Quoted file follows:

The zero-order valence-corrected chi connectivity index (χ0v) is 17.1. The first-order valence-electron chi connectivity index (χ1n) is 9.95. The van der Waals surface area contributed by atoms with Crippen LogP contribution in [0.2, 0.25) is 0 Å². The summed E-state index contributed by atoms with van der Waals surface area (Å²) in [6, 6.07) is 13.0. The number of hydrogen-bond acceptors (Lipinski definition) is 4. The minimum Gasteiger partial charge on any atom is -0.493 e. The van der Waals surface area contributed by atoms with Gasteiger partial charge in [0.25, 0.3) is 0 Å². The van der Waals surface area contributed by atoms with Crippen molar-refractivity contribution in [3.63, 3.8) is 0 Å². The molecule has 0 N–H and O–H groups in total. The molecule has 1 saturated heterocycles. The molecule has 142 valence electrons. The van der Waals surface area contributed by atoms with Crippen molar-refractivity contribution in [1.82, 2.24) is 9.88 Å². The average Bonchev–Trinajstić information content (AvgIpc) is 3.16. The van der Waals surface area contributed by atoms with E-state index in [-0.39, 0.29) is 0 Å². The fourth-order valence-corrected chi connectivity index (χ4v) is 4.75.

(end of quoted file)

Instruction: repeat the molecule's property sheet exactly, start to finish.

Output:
The zero-order valence-corrected chi connectivity index (χ0v) is 17.1. The first-order valence-electron chi connectivity index (χ1n) is 9.95. The van der Waals surface area contributed by atoms with Crippen LogP contribution in [0.2, 0.25) is 0 Å². The summed E-state index contributed by atoms with van der Waals surface area (Å²) in [6, 6.07) is 13.0. The number of hydrogen-bond acceptors (Lipinski definition) is 4. The minimum Gasteiger partial charge on any atom is -0.493 e. The van der Waals surface area contributed by atoms with Gasteiger partial charge in [0.25, 0.3) is 0 Å². The van der Waals surface area contributed by atoms with Crippen molar-refractivity contribution in [3.63, 3.8) is 0 Å². The molecule has 0 N–H and O–H groups in total. The molecule has 1 saturated heterocycles. The molecule has 142 valence electrons. The van der Waals surface area contributed by atoms with Crippen molar-refractivity contribution in [1.82, 2.24) is 9.88 Å². The average Bonchev–Trinajstić information content (AvgIpc) is 3.16. The van der Waals surface area contributed by atoms with E-state index in [-0.39, 0.29) is 0 Å². The fourth-order valence-corrected chi connectivity index (χ4v) is 4.75.